Teaching is learner-centered if . . .
- it engages students in the hard and messy work of learning
The problem: teachers are doing too many learning tasks for students - too much teaching is telling, rather than students doing
The solution: students should be asking more questions than teachers - students should be doing the summaries and reviews
- students are being taught learning skills explicitly
The problem: learning the content is more important than learning skills - teachers assume that learning skills are acquired by osmosis
The solution: facing problems that students cannot solve - assignments that get students doing the reading at the same time they develop reading skills
- students are given some control over learning processes
The problem: teachers are making all the decisions about learning for students
The solution: giving students some choice over what and how they learn - letting students decide the weight of some assignments
- students are reflecting (thinking about) what and how they are learning
The problem: students do not know much about leaning generally - students have not encountered themselves as learners
The solution: talk about learning - exam debriefs where students face the decisions made about learning
- students and teachers are learning from and with each other
The problem: teachers underestimate how much and how well students can learn from each others - teachers have concerns about using group work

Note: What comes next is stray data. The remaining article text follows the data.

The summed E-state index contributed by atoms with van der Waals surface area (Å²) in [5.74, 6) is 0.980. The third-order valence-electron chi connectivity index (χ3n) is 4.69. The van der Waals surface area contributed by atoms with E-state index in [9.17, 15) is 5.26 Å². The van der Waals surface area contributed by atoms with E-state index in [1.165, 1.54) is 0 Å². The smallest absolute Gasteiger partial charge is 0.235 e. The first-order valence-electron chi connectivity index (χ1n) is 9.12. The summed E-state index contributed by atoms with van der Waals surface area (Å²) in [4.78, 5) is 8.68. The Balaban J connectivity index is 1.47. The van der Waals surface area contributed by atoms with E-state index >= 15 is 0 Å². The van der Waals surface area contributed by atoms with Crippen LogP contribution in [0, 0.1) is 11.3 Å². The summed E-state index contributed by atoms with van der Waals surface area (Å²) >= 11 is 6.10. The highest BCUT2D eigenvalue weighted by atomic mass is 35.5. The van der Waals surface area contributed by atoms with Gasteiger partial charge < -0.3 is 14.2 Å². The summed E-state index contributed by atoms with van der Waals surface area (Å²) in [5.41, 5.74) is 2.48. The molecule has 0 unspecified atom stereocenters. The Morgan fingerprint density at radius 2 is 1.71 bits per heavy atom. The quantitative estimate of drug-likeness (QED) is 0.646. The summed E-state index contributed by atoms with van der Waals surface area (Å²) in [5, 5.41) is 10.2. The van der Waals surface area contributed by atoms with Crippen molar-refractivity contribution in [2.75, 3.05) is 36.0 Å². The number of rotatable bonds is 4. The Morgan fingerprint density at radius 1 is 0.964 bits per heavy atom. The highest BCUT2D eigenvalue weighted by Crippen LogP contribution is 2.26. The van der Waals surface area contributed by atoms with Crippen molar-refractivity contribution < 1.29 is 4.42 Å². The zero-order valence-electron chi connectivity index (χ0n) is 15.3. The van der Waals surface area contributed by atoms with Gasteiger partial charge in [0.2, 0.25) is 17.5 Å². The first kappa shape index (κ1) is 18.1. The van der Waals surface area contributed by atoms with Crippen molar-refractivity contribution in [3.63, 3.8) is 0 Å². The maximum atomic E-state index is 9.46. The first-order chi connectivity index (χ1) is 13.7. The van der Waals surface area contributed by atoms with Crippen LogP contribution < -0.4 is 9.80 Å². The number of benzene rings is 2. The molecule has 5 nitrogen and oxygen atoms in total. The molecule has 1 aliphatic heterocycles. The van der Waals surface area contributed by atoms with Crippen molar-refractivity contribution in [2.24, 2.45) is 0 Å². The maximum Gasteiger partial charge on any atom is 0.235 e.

The solution: collaboration on exams
META ANALYSES SHOWS THAT:
1. The lecture-only approach is the best method for transfer of information to students - FALSE
2. Students in courses that are lecture-only score better on examinations than students in courses that combine lecture and active learning activities - FALSE
3. Students in courses that are lecture-only fail more often than students in courses that combine lecture and active learning activities - TRUE
4. Students in courses that use discussion outperform the critical thinking of students in courses that are solely based on lecture - TRUE
5. Students who participate in courses with collaborative learning have greater gains in higher order skills such as critical thinking and problem solving than students in lecture only courses - TRUE
6. Students who participate in games score better on examinations than students who only have lectures - FALSE
PLANNING FOR INSTRUCTION
What are instructional methods?
Instructional methods are ways that information is presented to students.
Such methods fall into 2 categories: teacher-centered approaches and student-centered approaches.
There is not one best approach to instruction.
Some goals are better suited to teacher-centered approaches while others clearly need student-centered approaches.
Teacher-centered instruction has been criticized as ineffective and grounded in behaviorism - however this is not the case if delivered effectively.
Include instruction where the teacher's role is to present the information that is to be learned and to direct the learning process of students.
The teacher identifies the lesson objectives and takes the primary responsibility for guiding the instruction by explanation of the information and modeling.
This is followed by student practice.
Methods that fall into the teacher-centered approaches include demonstration, direct instruction, lecture and lecture-discussions.